Symptoms due to dry eye in the form of keratoconjunctivitis sicca (KCS) are often seen after cataract surgery. We investigated the influence of cataract surgery on tear film stability on the ocular surface.
60 eyes of 60 patients who underwent cataract surgery were included in a prospective study in 2017 at the Eye Hospital in Hanoi (Vietnam National Institute of Ophthalmology). The mean age of the patients was 65 ± 10 years. The phacoemulsification was performed under topical anaesthesia by a clear corneal incision and implantation of a foldable IOL. The parameters for the evaluation of the change of the tear film included subjective patient data using the Ocular Surface Disease Index questionnaire (OSDI), findings of the Schirmer I test, the tear break-up time (TBUT) as well as the tear meniscus height (TMH) measured noninvasively with the Keratograph 5M (Oculus). In addition, conjunctival and corneal changes were examined after vital staining with fluorescein for the cornea and rose bengal for the conjunctiva. Data were collected preoperatively, at 1 week, 1 month and 3 months postoperatively. According to DEWS, the disease is classified into 4 groups: mild, moderate, severe and very severe.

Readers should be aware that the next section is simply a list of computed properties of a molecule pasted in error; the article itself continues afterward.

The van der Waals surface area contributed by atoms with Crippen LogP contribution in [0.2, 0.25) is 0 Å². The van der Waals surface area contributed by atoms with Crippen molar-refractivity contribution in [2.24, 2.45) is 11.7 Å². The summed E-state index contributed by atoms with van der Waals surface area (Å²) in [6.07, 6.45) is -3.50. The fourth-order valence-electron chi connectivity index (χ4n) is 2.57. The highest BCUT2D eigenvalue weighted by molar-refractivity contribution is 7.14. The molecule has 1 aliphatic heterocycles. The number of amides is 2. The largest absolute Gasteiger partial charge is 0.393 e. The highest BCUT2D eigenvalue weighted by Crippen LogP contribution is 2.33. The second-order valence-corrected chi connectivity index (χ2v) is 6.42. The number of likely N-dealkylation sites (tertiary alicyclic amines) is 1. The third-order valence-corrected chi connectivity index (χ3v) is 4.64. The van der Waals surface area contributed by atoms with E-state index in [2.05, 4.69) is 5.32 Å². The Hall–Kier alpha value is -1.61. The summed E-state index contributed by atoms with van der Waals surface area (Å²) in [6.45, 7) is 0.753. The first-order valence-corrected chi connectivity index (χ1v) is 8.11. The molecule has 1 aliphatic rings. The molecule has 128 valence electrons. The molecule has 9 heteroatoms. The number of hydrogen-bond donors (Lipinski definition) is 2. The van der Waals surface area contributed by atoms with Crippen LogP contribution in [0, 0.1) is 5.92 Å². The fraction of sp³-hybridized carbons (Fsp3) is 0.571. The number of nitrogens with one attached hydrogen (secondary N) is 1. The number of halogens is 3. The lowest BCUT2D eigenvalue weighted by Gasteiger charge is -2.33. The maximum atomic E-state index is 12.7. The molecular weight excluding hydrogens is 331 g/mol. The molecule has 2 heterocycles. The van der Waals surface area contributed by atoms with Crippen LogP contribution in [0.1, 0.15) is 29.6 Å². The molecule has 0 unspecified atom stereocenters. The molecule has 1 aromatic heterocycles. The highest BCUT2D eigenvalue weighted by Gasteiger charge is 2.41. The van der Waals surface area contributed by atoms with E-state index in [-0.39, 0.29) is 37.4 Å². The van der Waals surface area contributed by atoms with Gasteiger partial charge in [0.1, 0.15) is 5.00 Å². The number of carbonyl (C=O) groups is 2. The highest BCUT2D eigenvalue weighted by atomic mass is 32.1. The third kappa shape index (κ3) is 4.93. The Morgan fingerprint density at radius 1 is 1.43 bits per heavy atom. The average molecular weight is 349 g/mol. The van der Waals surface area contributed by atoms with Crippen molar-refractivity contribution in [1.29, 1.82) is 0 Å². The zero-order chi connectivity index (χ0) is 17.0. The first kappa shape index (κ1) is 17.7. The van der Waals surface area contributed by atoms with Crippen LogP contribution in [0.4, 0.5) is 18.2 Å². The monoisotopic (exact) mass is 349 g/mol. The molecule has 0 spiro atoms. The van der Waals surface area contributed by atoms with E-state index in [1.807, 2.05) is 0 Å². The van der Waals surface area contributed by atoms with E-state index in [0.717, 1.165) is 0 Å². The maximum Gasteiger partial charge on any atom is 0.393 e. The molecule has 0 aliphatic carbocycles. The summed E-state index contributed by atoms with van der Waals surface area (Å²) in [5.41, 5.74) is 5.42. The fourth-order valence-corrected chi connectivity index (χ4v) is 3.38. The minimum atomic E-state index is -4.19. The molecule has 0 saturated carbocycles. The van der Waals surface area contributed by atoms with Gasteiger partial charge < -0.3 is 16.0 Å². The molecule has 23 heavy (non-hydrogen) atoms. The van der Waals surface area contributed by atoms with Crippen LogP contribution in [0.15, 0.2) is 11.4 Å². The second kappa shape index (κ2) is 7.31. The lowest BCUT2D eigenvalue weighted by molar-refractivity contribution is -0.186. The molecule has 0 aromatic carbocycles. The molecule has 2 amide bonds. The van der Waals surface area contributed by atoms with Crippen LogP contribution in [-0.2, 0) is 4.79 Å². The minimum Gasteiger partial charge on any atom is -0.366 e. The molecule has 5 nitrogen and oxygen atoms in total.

One week after surgery, the total score according to OSDI was significantly increased with a total value of 14.4 ± 4.2 (p = 0.001). Schirmer I was 15.8 ± 4.3 mm preoperatively and decreased significantly in the first postoperative week (p = 0.001), before reaching the preoperative level again after three months. TBUT was 12.6 ± 1.5 s preoperatively, decreased significantly to 9.7 ± 1.5 s during the first postoperative week, and normalized to 12.4 ± 1.3 s by the end of the third month. The meniscus height was 0.245 ± 0.055 mm preoperatively, significantly lowered to 0.229 ± 0.057 mm in the first postoperative period and nearly normalised by the third postoperative month to 0.241 ± 0.051 mm. In the first postoperative week, the rate of mild KCS was observed in 30% of patients. At one month, this decreased to 10% and at three months was no longer demonstrable in any patient.
One of three patients experienced mild KCS after cataract surgery. The symptoms lasted up to three months. This should be taken into account preoperatively and appropriate therapy should be planned.

Georg Thieme Verlag KG Stuttgart · New York.

References

PubMed